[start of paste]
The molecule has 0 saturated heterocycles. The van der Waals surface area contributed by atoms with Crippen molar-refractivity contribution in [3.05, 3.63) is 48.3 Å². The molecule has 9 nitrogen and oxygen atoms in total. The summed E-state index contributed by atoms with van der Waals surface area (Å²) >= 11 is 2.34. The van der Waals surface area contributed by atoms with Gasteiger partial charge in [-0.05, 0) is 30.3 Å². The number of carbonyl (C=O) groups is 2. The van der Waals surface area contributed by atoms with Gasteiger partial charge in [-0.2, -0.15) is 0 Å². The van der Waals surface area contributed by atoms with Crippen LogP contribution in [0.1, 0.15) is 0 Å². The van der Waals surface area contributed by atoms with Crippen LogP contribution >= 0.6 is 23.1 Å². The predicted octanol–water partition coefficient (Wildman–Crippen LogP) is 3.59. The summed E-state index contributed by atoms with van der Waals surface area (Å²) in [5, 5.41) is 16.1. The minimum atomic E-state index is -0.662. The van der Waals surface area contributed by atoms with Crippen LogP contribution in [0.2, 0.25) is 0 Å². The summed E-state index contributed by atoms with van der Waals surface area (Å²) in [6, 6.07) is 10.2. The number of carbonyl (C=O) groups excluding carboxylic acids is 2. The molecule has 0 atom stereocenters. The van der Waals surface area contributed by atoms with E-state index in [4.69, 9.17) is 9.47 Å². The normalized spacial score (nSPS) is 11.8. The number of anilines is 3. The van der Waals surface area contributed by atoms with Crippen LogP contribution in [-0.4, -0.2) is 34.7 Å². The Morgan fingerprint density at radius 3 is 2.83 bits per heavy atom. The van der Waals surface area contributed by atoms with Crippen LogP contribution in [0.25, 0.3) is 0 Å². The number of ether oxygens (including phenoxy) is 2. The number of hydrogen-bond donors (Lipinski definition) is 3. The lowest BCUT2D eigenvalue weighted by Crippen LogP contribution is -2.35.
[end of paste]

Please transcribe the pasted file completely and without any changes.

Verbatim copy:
The molecule has 0 saturated heterocycles. The van der Waals surface area contributed by atoms with Crippen molar-refractivity contribution in [3.05, 3.63) is 48.3 Å². The molecule has 9 nitrogen and oxygen atoms in total. The summed E-state index contributed by atoms with van der Waals surface area (Å²) >= 11 is 2.34. The van der Waals surface area contributed by atoms with Gasteiger partial charge in [-0.05, 0) is 30.3 Å². The number of carbonyl (C=O) groups is 2. The van der Waals surface area contributed by atoms with Gasteiger partial charge in [-0.2, -0.15) is 0 Å². The van der Waals surface area contributed by atoms with Crippen LogP contribution in [0.1, 0.15) is 0 Å². The van der Waals surface area contributed by atoms with Crippen LogP contribution >= 0.6 is 23.1 Å². The predicted octanol–water partition coefficient (Wildman–Crippen LogP) is 3.59. The summed E-state index contributed by atoms with van der Waals surface area (Å²) in [5, 5.41) is 16.1. The minimum atomic E-state index is -0.662. The van der Waals surface area contributed by atoms with Crippen LogP contribution in [0.2, 0.25) is 0 Å². The summed E-state index contributed by atoms with van der Waals surface area (Å²) in [6, 6.07) is 10.2. The number of carbonyl (C=O) groups excluding carboxylic acids is 2. The molecule has 0 atom stereocenters. The van der Waals surface area contributed by atoms with E-state index in [4.69, 9.17) is 9.47 Å². The normalized spacial score (nSPS) is 11.8. The number of anilines is 3. The van der Waals surface area contributed by atoms with Crippen LogP contribution in [-0.4, -0.2) is 34.7 Å². The Morgan fingerprint density at radius 3 is 2.83 bits per heavy atom. The van der Waals surface area contributed by atoms with Crippen LogP contribution in [0.25, 0.3) is 0 Å². The number of ether oxygens (including phenoxy) is 2. The number of hydrogen-bond donors (Lipinski definition) is 3. The lowest BCUT2D eigenvalue weighted by Crippen LogP contribution is -2.35.